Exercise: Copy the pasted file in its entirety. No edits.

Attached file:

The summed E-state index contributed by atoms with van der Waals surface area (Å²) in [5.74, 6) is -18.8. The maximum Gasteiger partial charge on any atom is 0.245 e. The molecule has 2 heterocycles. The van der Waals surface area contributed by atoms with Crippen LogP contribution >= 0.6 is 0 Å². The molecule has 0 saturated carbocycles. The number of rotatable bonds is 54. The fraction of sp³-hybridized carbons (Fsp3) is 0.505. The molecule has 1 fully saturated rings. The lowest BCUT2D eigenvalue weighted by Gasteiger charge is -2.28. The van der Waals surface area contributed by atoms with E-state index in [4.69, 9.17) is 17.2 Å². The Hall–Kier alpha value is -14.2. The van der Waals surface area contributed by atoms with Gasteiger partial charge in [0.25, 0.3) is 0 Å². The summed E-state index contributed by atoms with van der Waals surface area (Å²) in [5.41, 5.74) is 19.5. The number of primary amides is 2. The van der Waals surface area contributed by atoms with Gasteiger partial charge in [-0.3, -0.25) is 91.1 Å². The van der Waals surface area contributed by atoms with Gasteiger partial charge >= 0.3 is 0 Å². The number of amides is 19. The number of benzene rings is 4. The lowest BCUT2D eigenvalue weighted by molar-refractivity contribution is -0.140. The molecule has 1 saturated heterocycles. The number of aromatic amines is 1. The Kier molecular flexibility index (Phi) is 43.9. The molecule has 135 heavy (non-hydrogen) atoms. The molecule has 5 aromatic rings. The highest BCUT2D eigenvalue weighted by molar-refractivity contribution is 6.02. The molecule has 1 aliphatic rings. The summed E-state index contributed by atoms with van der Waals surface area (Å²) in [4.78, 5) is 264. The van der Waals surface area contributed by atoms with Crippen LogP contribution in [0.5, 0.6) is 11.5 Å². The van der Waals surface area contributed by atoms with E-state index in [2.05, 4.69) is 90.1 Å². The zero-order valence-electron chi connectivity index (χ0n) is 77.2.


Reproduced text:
The summed E-state index contributed by atoms with van der Waals surface area (Å²) in [5.74, 6) is -18.8. The maximum Gasteiger partial charge on any atom is 0.245 e. The molecule has 2 heterocycles. The van der Waals surface area contributed by atoms with Crippen LogP contribution >= 0.6 is 0 Å². The molecule has 0 saturated carbocycles. The number of rotatable bonds is 54. The fraction of sp³-hybridized carbons (Fsp3) is 0.505. The molecule has 1 fully saturated rings. The lowest BCUT2D eigenvalue weighted by Gasteiger charge is -2.28. The van der Waals surface area contributed by atoms with E-state index in [4.69, 9.17) is 17.2 Å². The Hall–Kier alpha value is -14.2. The van der Waals surface area contributed by atoms with Gasteiger partial charge in [0.25, 0.3) is 0 Å². The summed E-state index contributed by atoms with van der Waals surface area (Å²) in [5.41, 5.74) is 19.5. The number of primary amides is 2. The van der Waals surface area contributed by atoms with Gasteiger partial charge in [-0.3, -0.25) is 91.1 Å². The van der Waals surface area contributed by atoms with Gasteiger partial charge >= 0.3 is 0 Å². The number of amides is 19. The number of benzene rings is 4. The lowest BCUT2D eigenvalue weighted by molar-refractivity contribution is -0.140. The molecule has 1 saturated heterocycles. The number of aromatic amines is 1. The Kier molecular flexibility index (Phi) is 43.9. The molecule has 135 heavy (non-hydrogen) atoms. The molecule has 5 aromatic rings. The highest BCUT2D eigenvalue weighted by molar-refractivity contribution is 6.02. The molecule has 1 aliphatic rings. The summed E-state index contributed by atoms with van der Waals surface area (Å²) in [4.78, 5) is 264. The van der Waals surface area contributed by atoms with Crippen LogP contribution in [0.5, 0.6) is 11.5 Å². The van der Waals surface area contributed by atoms with E-state index in [2.05, 4.69) is 90.1 Å². The zero-order valence-electron chi connectivity index (χ0n) is 77.2.